Case 808 -- A 58 year old woman with a thyroid nodule

Contributed by Rebecca Leeman-Neill, MD, PhD and Walid Khalbuss, MD, PhD


The patient is a 58 year old woman with a 3.4 x 2.3 x 1.3 cm solid nodule with some small cystic spaces occupying the mid and lower left pole of the thyroid, as seen on ultrasound imaging (Figure 1A: longitudinal plane, 1B: transverse plane). The patient has noted an increase in size of this nodule and associated dysphagia. TSH and T3 are within normal limits. The patient also has a history of low-grade lymphoma diagnosed 8 years ago, after presenting with cervical lymphadenopathy, for which she has received intravenous immunoglobulin (IVIG) treatments.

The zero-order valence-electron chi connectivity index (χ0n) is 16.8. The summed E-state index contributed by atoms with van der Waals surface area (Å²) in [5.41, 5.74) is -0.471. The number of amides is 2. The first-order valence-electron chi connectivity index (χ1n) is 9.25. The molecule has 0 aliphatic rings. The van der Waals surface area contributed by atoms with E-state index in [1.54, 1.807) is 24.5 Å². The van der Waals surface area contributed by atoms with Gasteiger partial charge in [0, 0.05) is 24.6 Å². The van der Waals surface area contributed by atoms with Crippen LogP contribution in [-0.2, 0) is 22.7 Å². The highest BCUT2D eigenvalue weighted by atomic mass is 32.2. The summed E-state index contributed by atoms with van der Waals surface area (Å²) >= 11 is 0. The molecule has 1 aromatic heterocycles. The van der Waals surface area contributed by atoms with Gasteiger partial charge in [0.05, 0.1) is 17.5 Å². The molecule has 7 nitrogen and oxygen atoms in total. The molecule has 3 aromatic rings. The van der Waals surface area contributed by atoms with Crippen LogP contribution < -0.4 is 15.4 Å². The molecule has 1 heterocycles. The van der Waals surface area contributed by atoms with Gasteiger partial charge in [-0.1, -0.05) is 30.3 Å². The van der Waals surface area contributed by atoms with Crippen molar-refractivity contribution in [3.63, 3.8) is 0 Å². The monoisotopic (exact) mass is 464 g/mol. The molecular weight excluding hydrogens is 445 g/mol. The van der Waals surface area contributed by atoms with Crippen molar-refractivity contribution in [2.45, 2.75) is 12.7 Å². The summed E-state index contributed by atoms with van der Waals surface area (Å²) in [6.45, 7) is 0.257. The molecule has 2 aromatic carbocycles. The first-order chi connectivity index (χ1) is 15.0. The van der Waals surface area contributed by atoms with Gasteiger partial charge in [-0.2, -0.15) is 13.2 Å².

The thyroid fine needle aspirate smears are cellular with a pattern dominated by a monotonous population of small lymphocytes, the majority of which are slightly larger than a normal lymphocyte, with minimal cytoplasm and a mildly atypical appearance. The nuclei are round, regular or slightly irregular with coarse clumped and regular chromatin, as well as inconspicuous small nucleoli (Figures 2, DQ-stained smears (10X), 3, DQ-stained smears (20X), 4, DQ-stained smears (40X), 5, DQ-stained smears (40X) and 6, Pap-stained smear, (40X)). The chromatin appears dense and coarse on the Pap stain (Figure 6). The larger cells, resembling immunoblasts, are of medium size and show dispersed, vesicular chromatin, dense blue cytoplasm, and a visible small central nucleolus (Figures 4 and 5). No histiocytes or tingible-body macrophages are seen. No mast cells are present. These features are highly suspicious for chronic lymphocytic leukemia/ small lymphocytic lymphoma (CLL/SLL). Therefore, specimens were collected for flow cytometric studies, for cell block, and two air-dried smears were prepared for FISH testing during on-site evaluation.


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